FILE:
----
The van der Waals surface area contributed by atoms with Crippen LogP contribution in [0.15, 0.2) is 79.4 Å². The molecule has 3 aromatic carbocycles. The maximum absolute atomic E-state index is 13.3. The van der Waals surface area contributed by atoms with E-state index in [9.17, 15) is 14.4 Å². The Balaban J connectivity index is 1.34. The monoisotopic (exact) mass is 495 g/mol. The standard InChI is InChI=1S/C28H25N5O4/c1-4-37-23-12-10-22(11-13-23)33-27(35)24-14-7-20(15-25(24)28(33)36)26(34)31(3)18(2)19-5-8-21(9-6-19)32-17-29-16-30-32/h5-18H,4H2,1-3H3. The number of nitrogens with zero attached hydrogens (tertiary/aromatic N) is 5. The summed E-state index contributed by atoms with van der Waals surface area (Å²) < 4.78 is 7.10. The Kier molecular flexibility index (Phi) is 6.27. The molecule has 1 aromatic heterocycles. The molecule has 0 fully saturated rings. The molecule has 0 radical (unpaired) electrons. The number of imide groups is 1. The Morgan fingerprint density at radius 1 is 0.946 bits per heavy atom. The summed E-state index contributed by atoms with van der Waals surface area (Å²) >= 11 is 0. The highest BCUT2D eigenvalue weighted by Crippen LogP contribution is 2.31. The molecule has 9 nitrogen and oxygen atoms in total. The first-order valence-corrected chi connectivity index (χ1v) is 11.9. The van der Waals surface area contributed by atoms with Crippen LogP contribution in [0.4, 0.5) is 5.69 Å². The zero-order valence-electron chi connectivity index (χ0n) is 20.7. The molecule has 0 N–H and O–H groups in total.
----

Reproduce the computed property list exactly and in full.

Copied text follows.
The van der Waals surface area contributed by atoms with Crippen LogP contribution in [0.15, 0.2) is 79.4 Å². The molecule has 3 aromatic carbocycles. The maximum absolute atomic E-state index is 13.3. The van der Waals surface area contributed by atoms with E-state index in [9.17, 15) is 14.4 Å². The Balaban J connectivity index is 1.34. The monoisotopic (exact) mass is 495 g/mol. The standard InChI is InChI=1S/C28H25N5O4/c1-4-37-23-12-10-22(11-13-23)33-27(35)24-14-7-20(15-25(24)28(33)36)26(34)31(3)18(2)19-5-8-21(9-6-19)32-17-29-16-30-32/h5-18H,4H2,1-3H3. The number of nitrogens with zero attached hydrogens (tertiary/aromatic N) is 5. The summed E-state index contributed by atoms with van der Waals surface area (Å²) < 4.78 is 7.10. The Kier molecular flexibility index (Phi) is 6.27. The molecule has 1 aromatic heterocycles. The molecule has 0 fully saturated rings. The molecule has 0 radical (unpaired) electrons. The number of imide groups is 1. The Morgan fingerprint density at radius 1 is 0.946 bits per heavy atom. The summed E-state index contributed by atoms with van der Waals surface area (Å²) >= 11 is 0. The highest BCUT2D eigenvalue weighted by Crippen LogP contribution is 2.31. The molecule has 9 nitrogen and oxygen atoms in total. The first-order valence-corrected chi connectivity index (χ1v) is 11.9. The van der Waals surface area contributed by atoms with Crippen LogP contribution in [0.4, 0.5) is 5.69 Å². The zero-order valence-electron chi connectivity index (χ0n) is 20.7. The molecule has 0 N–H and O–H groups in total.